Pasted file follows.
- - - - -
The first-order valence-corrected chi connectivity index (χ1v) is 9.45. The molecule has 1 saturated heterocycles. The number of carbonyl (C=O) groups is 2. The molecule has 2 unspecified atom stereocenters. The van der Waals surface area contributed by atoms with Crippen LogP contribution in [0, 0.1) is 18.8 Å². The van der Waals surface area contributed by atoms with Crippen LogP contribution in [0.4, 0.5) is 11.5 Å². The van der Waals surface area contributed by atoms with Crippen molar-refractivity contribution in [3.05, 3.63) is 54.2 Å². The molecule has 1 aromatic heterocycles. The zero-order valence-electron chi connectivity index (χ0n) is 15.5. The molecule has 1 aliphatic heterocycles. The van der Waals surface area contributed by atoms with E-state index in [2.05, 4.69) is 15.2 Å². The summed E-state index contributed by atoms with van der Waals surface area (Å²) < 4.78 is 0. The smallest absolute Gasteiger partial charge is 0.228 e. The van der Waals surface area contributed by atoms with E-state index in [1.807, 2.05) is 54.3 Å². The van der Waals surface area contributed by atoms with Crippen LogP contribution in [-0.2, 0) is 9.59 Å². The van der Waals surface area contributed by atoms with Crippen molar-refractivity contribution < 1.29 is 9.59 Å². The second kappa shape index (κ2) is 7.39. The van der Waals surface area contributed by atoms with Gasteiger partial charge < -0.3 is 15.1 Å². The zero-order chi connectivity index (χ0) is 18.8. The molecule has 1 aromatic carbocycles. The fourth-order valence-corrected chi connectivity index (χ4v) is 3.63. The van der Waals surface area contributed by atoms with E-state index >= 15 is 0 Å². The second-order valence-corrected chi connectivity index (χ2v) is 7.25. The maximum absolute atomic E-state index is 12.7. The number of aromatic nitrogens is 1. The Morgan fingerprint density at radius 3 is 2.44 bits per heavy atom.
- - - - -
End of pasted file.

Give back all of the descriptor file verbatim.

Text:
The first-order valence-corrected chi connectivity index (χ1v) is 9.45. The molecule has 1 saturated heterocycles. The number of carbonyl (C=O) groups is 2. The molecule has 2 unspecified atom stereocenters. The van der Waals surface area contributed by atoms with Crippen LogP contribution in [0, 0.1) is 18.8 Å². The van der Waals surface area contributed by atoms with Crippen LogP contribution in [0.4, 0.5) is 11.5 Å². The van der Waals surface area contributed by atoms with Crippen molar-refractivity contribution in [3.05, 3.63) is 54.2 Å². The molecule has 1 aromatic heterocycles. The zero-order valence-electron chi connectivity index (χ0n) is 15.5. The molecule has 1 aliphatic heterocycles. The van der Waals surface area contributed by atoms with E-state index in [2.05, 4.69) is 15.2 Å². The summed E-state index contributed by atoms with van der Waals surface area (Å²) < 4.78 is 0. The smallest absolute Gasteiger partial charge is 0.228 e. The van der Waals surface area contributed by atoms with E-state index in [1.807, 2.05) is 54.3 Å². The van der Waals surface area contributed by atoms with Crippen LogP contribution in [-0.2, 0) is 9.59 Å². The van der Waals surface area contributed by atoms with Crippen molar-refractivity contribution < 1.29 is 9.59 Å². The second kappa shape index (κ2) is 7.39. The van der Waals surface area contributed by atoms with Gasteiger partial charge < -0.3 is 15.1 Å². The zero-order chi connectivity index (χ0) is 18.8. The molecule has 1 aromatic carbocycles. The fourth-order valence-corrected chi connectivity index (χ4v) is 3.63. The van der Waals surface area contributed by atoms with E-state index >= 15 is 0 Å². The second-order valence-corrected chi connectivity index (χ2v) is 7.25. The maximum absolute atomic E-state index is 12.7. The number of aromatic nitrogens is 1. The Morgan fingerprint density at radius 3 is 2.44 bits per heavy atom.